Now, just literally two days ago, I received notice of acceptance of our other paper describing another AFM mode. When you disconnect an AFM probe (your learning finger) from a sample surface, you usually pull up some molecules and a little bit of surface itself. All that information is there.
However, previously, that information was filtered out because it was treated as noise in the existing sub-resonant tapping modes. What we did was process that information before it was filtered out. It required to attach some new faster electronics to the existing AFM. So it has been done on Bruker AFMs, but it should work on all AFM, even old ones. The results are much better than we expected.
We can record up to eight new channels of information, much faster and with less artefacts compared to the existing sub-resonant tapping modes. This mode has been also already commercialized by NanoScience Solutions, Inc.
This is a really new and promising mode. We are currently applying this for cancer detection, together with medical collaborators.
What were the main challenges you had to overcome?
We have had to face both technical and societal/psychological challenges. Regarding the technical challenges, atomic force microscopy is a fairly young technique. Although it is almost 30 years old, it has passed through the same stages that all new techniques.
In the beginning, there was a lot of excitement, abuse of the technique, and bursting of this bubble of initial interest. Now it has slowly started to become generally accepted method. Still, it requires a lot of learning, and that is where students have to be prepared. Getting just a picture with AFM is not a big deal; it simply records force interaction between an AFM probe and sample surface.
However, if you don’t know which force it could be, then you may get some artefacts and incorrect results. That is the biggest difficulty. AFM it is not just a push-button technique. You have to interpret the obtained image. Of course, sometimes there are some simple cases, but if you are really at the frontiers with this technique, that’s the difficulty.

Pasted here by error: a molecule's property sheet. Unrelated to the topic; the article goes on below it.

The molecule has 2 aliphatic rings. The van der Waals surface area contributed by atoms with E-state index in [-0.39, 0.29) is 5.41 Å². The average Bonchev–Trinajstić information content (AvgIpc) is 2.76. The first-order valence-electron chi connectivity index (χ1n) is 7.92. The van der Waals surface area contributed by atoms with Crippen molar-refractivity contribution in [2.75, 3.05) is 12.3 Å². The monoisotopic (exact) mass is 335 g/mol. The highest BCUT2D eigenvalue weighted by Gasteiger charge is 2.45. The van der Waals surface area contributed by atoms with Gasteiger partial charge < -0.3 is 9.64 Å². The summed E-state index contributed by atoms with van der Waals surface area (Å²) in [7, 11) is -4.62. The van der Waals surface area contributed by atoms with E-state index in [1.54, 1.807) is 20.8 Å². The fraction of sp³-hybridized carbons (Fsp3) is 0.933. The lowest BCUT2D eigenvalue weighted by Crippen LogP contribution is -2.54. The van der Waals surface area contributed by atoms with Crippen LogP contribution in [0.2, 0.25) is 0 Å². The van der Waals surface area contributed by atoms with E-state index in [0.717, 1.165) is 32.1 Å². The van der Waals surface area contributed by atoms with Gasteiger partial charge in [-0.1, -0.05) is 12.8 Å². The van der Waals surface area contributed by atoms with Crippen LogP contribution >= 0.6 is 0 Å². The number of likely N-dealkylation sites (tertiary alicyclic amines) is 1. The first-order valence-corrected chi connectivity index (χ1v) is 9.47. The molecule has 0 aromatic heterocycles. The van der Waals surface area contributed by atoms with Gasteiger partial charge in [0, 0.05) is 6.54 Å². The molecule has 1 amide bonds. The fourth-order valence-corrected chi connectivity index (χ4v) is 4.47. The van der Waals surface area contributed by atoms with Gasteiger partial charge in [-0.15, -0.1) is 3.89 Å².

The second difficulty relates to research and education. It is interesting how the education and research are going together. Both keep changing. It was different literally five or ten years ago. In the United States, if you are in a tenure-track position, you have to fight for money. You have to write grant applications and papers. It is very hard to find time to learn something deep and new, to go to the lab to do it yourself.
Therefore, you typically rely heavily on students. But they have their own agenda, which is to get a PhD. If they see a new or more complicated approach compared to what traditionally published, they try to get around it to get faster results. If the professor insists, they may say “I tried and it did not work well”, and then they use the simpler approach while professors simply don’t have time to do that themselves.
That is why the popular approach is the simplest one. This is the problem of AFM because it captures so much complexity – you literally get direct information from interactions, even atomic interactions in the nanoscale. You get gigabytes of data. If you really want to process all those data it requires a lot of knowledge and interpretation of what is being observed.This is what I think is slowing down general acceptance of this technique.
How can this be overcome?
I think it is simply psychological. Some people will realize that to get something good with this technique you need to invest a little bit more time. On the other hand, the technology keeps developing and becomes more user-friendly.
Right now, I can compare several new AFMs by Bruker, for example, with automatic car transmission. You do not need to have the knowledge of driving a standard car. Many people like it. It feels faster to learn. Personally, I like some tweaks, but at the same time, I hate driving a non-automatic car.